Archive for the ‘Nestorianism’ Tag

Feast of St. Sixtus III (August 19)   1 comment

Above:  St. Sixtus III

Image in the Public Domain

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SAINT SIXTUS III (DIED AUGUST 19, 440)

Bishop of Rome

Alternative feast day = March 28

Five Supreme Pontiffs of the Roman Catholic Church have borne the name “Sixtus.”  Extant information about St. Sixtus I (in office circa 116-circa 125) has proven to be unreliable.  St. Sixtus II (in office 257-258) died as a martyr.  Sixtus IV (in office 1471-1484) founded the Spanish Inquisition and practiced simony.  Sixtus V (in office 1585-1590) admired Sixtus IV, encouraged King Philip II of Spain to invade England in 1588, and presided over a repressive regime in the Papal States.

St. Sixtus III is therefore the second of two Sixtuses I choose to add to this, my Ecumenical Calendar of Saints’ Days and Holy Days.

Xystus, son of Xystus, was a Roman by birth.  Our saint had been a Pelagian, but had changed his mind in 418.

Pelagianism was the heresy named after Pelagius, an English or Irish monk who had moved to Rome circa 400.  He was optimistic about human nature, arguing that it was inherently good.  People could therefore save themselves via free will from damnation, the monk asserted.  His propositions aroused a great controversy in the Church.  St. Augustine of Hippo, for example, replied to those propositions in writing for years.  Eventually the Church declared Semi-Pelagianism (salvation results from the combination of divine grace and human free will) orthodox teaching, but Pope St. Celestine I (in office 422-432) preferred the answer of St. Augustine of Hippo:  we mere mortals are powerless to save ourselves, for Original Sin has corrupted our natures.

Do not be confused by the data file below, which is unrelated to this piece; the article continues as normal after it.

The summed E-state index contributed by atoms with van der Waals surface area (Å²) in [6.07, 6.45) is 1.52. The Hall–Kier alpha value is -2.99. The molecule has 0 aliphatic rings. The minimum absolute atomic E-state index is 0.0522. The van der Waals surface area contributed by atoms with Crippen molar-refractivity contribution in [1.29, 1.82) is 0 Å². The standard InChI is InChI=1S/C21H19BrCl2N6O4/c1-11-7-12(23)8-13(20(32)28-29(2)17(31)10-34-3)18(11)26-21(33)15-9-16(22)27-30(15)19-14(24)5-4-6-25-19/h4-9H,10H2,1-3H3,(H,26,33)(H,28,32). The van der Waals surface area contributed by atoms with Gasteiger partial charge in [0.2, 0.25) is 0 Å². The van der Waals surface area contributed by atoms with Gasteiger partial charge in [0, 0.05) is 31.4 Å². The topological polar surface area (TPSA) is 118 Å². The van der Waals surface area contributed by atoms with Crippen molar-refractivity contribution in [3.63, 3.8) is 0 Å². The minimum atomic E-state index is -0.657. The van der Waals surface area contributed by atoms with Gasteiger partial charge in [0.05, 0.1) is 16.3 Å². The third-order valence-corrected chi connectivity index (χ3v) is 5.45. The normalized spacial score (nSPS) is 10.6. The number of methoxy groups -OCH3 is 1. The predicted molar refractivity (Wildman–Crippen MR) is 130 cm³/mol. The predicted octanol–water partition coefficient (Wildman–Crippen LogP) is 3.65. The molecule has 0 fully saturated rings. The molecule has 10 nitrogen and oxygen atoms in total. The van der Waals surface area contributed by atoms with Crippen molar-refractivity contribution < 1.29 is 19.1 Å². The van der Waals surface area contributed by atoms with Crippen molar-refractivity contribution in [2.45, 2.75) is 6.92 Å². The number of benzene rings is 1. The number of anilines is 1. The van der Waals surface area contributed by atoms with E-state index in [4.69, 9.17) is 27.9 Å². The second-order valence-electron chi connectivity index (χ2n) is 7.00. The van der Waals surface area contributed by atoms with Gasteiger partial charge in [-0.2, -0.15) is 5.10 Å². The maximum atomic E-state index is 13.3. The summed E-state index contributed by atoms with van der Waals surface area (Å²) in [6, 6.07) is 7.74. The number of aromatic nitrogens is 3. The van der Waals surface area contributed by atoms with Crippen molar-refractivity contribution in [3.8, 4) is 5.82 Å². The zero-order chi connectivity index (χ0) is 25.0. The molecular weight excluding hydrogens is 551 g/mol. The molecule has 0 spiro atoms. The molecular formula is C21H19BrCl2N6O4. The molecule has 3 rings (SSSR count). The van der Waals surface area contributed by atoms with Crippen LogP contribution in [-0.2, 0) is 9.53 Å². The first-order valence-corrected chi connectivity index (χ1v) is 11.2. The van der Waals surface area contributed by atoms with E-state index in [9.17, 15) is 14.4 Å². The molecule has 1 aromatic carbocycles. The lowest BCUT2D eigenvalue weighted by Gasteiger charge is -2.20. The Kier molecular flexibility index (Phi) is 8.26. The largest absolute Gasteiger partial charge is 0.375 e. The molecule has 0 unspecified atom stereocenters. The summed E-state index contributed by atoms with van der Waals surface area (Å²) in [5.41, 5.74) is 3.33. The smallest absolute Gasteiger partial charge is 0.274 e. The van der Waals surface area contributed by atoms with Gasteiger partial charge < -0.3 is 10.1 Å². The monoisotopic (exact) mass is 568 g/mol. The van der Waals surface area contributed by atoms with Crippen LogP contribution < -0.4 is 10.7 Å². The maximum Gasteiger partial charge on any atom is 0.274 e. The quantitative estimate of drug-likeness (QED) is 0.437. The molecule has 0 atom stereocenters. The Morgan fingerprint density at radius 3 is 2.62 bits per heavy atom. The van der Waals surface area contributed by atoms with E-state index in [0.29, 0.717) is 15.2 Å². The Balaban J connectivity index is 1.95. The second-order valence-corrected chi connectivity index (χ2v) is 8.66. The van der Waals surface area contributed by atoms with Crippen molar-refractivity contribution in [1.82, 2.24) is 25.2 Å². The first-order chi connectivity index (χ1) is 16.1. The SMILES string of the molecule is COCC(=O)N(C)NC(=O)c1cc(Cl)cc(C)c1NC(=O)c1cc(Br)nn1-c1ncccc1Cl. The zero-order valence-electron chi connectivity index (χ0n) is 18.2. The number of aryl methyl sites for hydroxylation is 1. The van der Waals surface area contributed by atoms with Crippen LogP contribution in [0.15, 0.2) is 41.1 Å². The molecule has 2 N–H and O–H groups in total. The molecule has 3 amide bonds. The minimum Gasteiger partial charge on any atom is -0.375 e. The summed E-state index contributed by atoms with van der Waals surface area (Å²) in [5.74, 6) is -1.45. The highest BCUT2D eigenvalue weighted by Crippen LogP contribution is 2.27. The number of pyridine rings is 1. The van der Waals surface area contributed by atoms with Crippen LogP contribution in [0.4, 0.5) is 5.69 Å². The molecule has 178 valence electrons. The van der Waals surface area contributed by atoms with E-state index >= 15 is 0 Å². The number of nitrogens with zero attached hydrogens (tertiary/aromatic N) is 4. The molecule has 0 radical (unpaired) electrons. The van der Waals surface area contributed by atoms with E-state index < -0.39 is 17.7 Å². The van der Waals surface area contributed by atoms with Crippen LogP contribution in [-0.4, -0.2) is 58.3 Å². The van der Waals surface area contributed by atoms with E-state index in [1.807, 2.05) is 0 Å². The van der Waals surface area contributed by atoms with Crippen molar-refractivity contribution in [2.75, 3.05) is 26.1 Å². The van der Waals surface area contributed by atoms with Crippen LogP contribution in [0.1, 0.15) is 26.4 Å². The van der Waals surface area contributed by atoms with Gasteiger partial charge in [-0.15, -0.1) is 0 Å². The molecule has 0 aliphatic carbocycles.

St. Sixtus III also opposed NestorianismNestorius, the Archbishop of Constantinople from 428 to 431, made  a distinction between Christ and the Logos.  St. Mary of Nazareth, he argued in his sermon for Easter 428, was the mother of Jesus, but not of God; she was not the Theotokos.  The Patriarch thought that the Logos dwelt within Jesus, as in a temple.  St. Sixtus III, at the Council of Ephesus (431), helped to draft the Formula of Reunion, which asserted the doctrine that, in Christ, there was the union of God and man in one person; that Christ was fully human and fully divine.

St. Sixtus III, elected Pope on July 31, 432, succeeding the late St. Celestine I, contended with the Pelagian and Nestorian heresies as the Supreme Pontiff.  St. Cyril of Alexandria had been engaged in a dispute with John of Antioch (d. 441), a Nestorian.  St. Sixtus III ordered John of Antioch to renounce Nestorianism; he did, and reconciled with St. Cyril.  In 439, with the influence of deacon Leo (the next pope, as St. Leo I “the Great,” in office 440-461), St. Sixtus III refused to permit the Pelagian bishop Julian of Eclanum (d. 454), exiled from the see of Apulia since 418, return.  As St. Sixtus III oversaw rebuilding projects in Rome, to repair damage from and replace structures destroyed in the Visigothic sack of Rome in 410, he had anti-Pelagian and anti-Nestorian inscriptions added to churches and baptistries.

St. Sixtus III asserted his authority against encroachment by St. Proclus of Constantinople, the Archbishop of Constantinople from 434 to 446.  In 434 St. Proclus tried to pry the dioceses in eastern Illyricum (in the Balkans) away from the Bishop of Rome.  St. Sixtus III resolved the situation with a carrot and a stick.  As the Pope requested that St. Proculus not receive any bishops disloyal to Rome, St. Sixtus III ordered all bishops in eastern Illyricum to remain loyal.

St. Sixtus III also founded the oldest known monastery at St. Sebastiano on the Appian Way.

St. Sixtus III died on August 19, 440.

KENNETH RANDOLPH TAYLOR

JUNE 22, 2016 COMMON ERA

THE FEAST OF SAINT ALBAN, FIRST BRITISH MARTYR

THE FEAST OF DESIDERIUS ERASMUS, DUTCH ROMAN CATHOLIC PRIEST, BIBLICAL AND CLASSICAL SCHOLAR, AND CONTROVERSIALIST; SAINT JOHN FISHER, ENGLISH ROMAN CATHOLIC CLASSICAL SCHOLAR, BISHOP OF ROCHESTER, CARDINAL, AND MARTYR; AND SAINT THOMAS MORE, ENGLISH ROMAN CATHOLIC CLASSICAL SCHOLAR, JURIST, THEOLOGIAN, CONTROVERSIALIST, AND MARTYR

THE FEAST OF GERHARD GIESCHEN, U.S. LUTHERAN MINISTER AND HYMN TRANSLATOR

THE FEAST OF SAINT PAULINUS OF NOLA, ROMAN CATHOLIC BISHOP OF NOLA

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Heavenly Father, shepherd of your people, we thank you for your servant Saint Sixtus III,

who was faithful in the care and nurture of your flock.

We pray that, following his example and the teaching of his holy life,

we may by your grace attain our full maturity in Christ,

through the same Jesus Christ, our Savior and Lord, who lives and reigns

with you and the Holy Spirit, one God, now and forever.  Amen.

Ezekiel 34:11-16 or Acts 20:17-35

Psalm 84

1 Peter 5:1-4 or Ephesians 3:14-21

John 21:15-17 or Matthew 24:42-47